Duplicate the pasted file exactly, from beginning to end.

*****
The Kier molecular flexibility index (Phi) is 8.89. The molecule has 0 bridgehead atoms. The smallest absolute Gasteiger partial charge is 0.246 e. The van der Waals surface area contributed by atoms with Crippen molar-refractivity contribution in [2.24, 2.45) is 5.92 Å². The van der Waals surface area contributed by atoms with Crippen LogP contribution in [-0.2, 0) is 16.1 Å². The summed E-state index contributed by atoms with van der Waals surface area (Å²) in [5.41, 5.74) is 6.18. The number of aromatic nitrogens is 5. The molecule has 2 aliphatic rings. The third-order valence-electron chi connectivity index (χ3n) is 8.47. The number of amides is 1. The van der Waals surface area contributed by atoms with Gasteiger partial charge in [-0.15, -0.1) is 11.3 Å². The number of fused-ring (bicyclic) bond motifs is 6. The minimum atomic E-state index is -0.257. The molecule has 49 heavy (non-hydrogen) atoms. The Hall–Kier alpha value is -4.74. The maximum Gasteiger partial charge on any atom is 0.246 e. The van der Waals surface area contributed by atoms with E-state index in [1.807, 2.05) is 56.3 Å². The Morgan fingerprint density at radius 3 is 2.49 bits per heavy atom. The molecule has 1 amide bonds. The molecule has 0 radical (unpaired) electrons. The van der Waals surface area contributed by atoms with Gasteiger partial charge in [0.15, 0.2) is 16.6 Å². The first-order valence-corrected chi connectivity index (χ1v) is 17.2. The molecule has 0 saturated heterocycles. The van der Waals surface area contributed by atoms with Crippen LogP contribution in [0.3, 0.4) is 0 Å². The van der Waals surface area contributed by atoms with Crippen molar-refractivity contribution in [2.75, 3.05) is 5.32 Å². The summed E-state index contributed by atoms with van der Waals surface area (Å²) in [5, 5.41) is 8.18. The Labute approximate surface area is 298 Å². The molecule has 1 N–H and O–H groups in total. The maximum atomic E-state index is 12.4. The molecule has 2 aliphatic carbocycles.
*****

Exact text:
The Kier molecular flexibility index (Phi) is 8.89. The molecule has 0 bridgehead atoms. The smallest absolute Gasteiger partial charge is 0.246 e. The van der Waals surface area contributed by atoms with Crippen molar-refractivity contribution in [2.24, 2.45) is 5.92 Å². The van der Waals surface area contributed by atoms with Crippen LogP contribution in [-0.2, 0) is 16.1 Å². The summed E-state index contributed by atoms with van der Waals surface area (Å²) in [5.41, 5.74) is 6.18. The number of aromatic nitrogens is 5. The molecule has 2 aliphatic rings. The third-order valence-electron chi connectivity index (χ3n) is 8.47. The number of amides is 1. The van der Waals surface area contributed by atoms with Gasteiger partial charge in [-0.15, -0.1) is 11.3 Å². The number of fused-ring (bicyclic) bond motifs is 6. The minimum atomic E-state index is -0.257. The molecule has 49 heavy (non-hydrogen) atoms. The Hall–Kier alpha value is -4.74. The maximum Gasteiger partial charge on any atom is 0.246 e. The van der Waals surface area contributed by atoms with E-state index in [1.807, 2.05) is 56.3 Å². The Morgan fingerprint density at radius 3 is 2.49 bits per heavy atom. The molecule has 1 amide bonds. The molecule has 0 radical (unpaired) electrons. The van der Waals surface area contributed by atoms with Gasteiger partial charge in [0.15, 0.2) is 16.6 Å². The first-order valence-corrected chi connectivity index (χ1v) is 17.2. The molecule has 0 saturated heterocycles. The van der Waals surface area contributed by atoms with Crippen LogP contribution in [0.3, 0.4) is 0 Å². The van der Waals surface area contributed by atoms with Crippen molar-refractivity contribution in [2.75, 3.05) is 5.32 Å². The summed E-state index contributed by atoms with van der Waals surface area (Å²) in [5, 5.41) is 8.18. The Labute approximate surface area is 298 Å². The molecule has 1 N–H and O–H groups in total. The maximum atomic E-state index is 12.4. The molecule has 2 aliphatic carbocycles.